• Samuel Culbert on Unions and Ineffective Performance Reviews Samuel Culbert  warns that by taking away collective bargaining rights from public unions, employees will be subject to unfair treatment; performance reviews are currently the gold standard for determining promotion, but Culbert, a professor at UCLA's management school, has studied them and found they are generally "subjective evaluations that measure how 'comfortable' a boss is with an employee, not how much an employee contributes to overall results." In the New York Times today, Culbert explains that instead of cultivating new ideas for production, performance reviews result in employees simply saying whatever they think will make the boss happy--and the boss's opinion of an employee is unlikely to change based on performance, but rather remains a subjective reflection of the boss's preference.  Culbert clarifies that while there may be economic justifications for limiting collective bargaining rights for such workers, "the idea that it will lead to a fairer system of rewarding employees, to the benefit of taxpayers, should not automatically be counted as one of them."
  • Peter Preston on Pakistan, the State Not Being Liberated  In the midst of feelings of hope for democracy in the uprising Middle East nations, the Guardian's Peter Preston brings the attention back to Pakistan, where democracy and hope are more diminished than ever in the wake of the assassination of Shahbaz Bhatti, the Pakistani minister for minorities. Preston points out that Bhatti's murder is just one in a recent string of attacks against those who oppose Pakistan's strict blasphemy laws. "Taliban extremism claims more victims every day. But the real problem is that, across Pakistan, ordinary people taught by ordinary mullahs to reach extraordinary conclusions, have come to side with the blasphemy laws as well." he explains. Preston concludes grimly that no one will do anything to reverse the violent order of things in Pakistan and that "if Cairo adds a spoonful of hope, Lahore, Karachi and Islamabad bring only the recipes of despair."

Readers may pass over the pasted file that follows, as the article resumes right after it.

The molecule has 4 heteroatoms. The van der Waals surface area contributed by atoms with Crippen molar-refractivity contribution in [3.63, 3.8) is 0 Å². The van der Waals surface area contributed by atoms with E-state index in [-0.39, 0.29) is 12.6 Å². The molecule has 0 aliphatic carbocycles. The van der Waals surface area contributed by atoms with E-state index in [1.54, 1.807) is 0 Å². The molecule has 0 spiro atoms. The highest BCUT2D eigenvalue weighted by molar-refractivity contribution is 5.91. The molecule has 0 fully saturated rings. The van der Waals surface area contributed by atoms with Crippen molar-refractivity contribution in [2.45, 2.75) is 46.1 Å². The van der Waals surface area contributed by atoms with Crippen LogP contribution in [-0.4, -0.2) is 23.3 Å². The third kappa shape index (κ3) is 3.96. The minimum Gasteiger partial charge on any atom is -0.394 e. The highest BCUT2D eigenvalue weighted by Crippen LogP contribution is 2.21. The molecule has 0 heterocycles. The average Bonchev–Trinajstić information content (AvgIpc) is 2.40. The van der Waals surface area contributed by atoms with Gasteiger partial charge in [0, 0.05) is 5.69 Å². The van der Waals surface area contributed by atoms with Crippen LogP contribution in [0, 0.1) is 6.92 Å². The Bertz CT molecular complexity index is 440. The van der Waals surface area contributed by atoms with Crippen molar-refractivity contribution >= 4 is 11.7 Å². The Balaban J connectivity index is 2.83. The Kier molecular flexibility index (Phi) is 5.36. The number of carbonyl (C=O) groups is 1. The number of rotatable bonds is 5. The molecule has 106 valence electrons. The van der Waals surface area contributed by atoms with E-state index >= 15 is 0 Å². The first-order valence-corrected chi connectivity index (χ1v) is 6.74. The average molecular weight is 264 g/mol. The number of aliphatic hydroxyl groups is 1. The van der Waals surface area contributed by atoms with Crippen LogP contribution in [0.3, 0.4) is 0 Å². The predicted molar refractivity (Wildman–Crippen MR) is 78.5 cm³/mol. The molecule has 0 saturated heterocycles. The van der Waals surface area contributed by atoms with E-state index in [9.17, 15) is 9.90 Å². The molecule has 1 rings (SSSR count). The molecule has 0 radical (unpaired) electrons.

• Martin Wolf on Predicting Oil Shocks in the Middle East At the Financial Times today, Martin Wolf notes just how unknown the outcome of the Middle East uprisings is. As oil is the main commodity for most of the countries currently tied up in turmoil, Wolf predicts a significant but brief oil shock, clarifying that "the long-run implications seem much more significant than the economic ones. But such optimism about the short-term economic effects depends, in part, on the assumption that the further spread of unrest is now contained." The fact that unrest actually has the potential to spread to the furthest reaches of the Arab world, and beyond, makes accurate prediction nearly impossible.
  • John Ackerman on Improving U.S./Mexico Relations Mexican President Felipe Calderon comes to Washington this week, and Ackerman, a professor at the National Autonomous University of Mexico, expresses concern over Mexicans' poor opinion of United States, partly a result of the U.S.'s passive role in drug-related violence there. "A recent global survey conducted by the BBC revealed that only 13 percent of the population has a 'mainly positive' view of the U.S.’s worldwide influence, while 49 percent has a 'mainly negative”' one," Ackerman reports, while "of the 28 countries surveyed only Pakistan and Turkey have stronger anti-American sentiment." He warns about the Mexican people's repudiation of the not only Calderon, but the United States, and suggests two solutions. Radical: "The reduction, or outright legalization, of the consumption of marijuana in the U.S." Practical: "The prohibition of the sale of assault weapons," which expired and was not renewed in Congress in 2004. Right now American supply of weapons and demand for drugs is getting Mexican civilians killed.
  • Brendan O'Neill on Charlie Sheen's 'Stand' Against the 'Therapy Police' Everyone wants a piece of Charlie Sheen, don't they? O'Neill doesn't mince words in The Telegraph: "Charlie Sheen is my hero...because he refuses to allow his behaviour to be psychologised." He's a "one-man army" against the "tyranny of therapy" that O'Neill thinks has the "twenty-first-century in its grip." He notes how everyone from journalists to doctors to have tried to diagnose Sheen from a distance. Says O'Neill:  "normal emotions and failings are relentlessly psychologised today." O'Neill argues that "Sheen is rebelling against the super-conformist modern narrative of weak individuals who need to be saved by psycho-priests." What does O'Neill think we can learn from this? "Sheen nicely reminds us that we alone are responsible for our behaviour, and that we alone can improve ourselves, when we’re ready."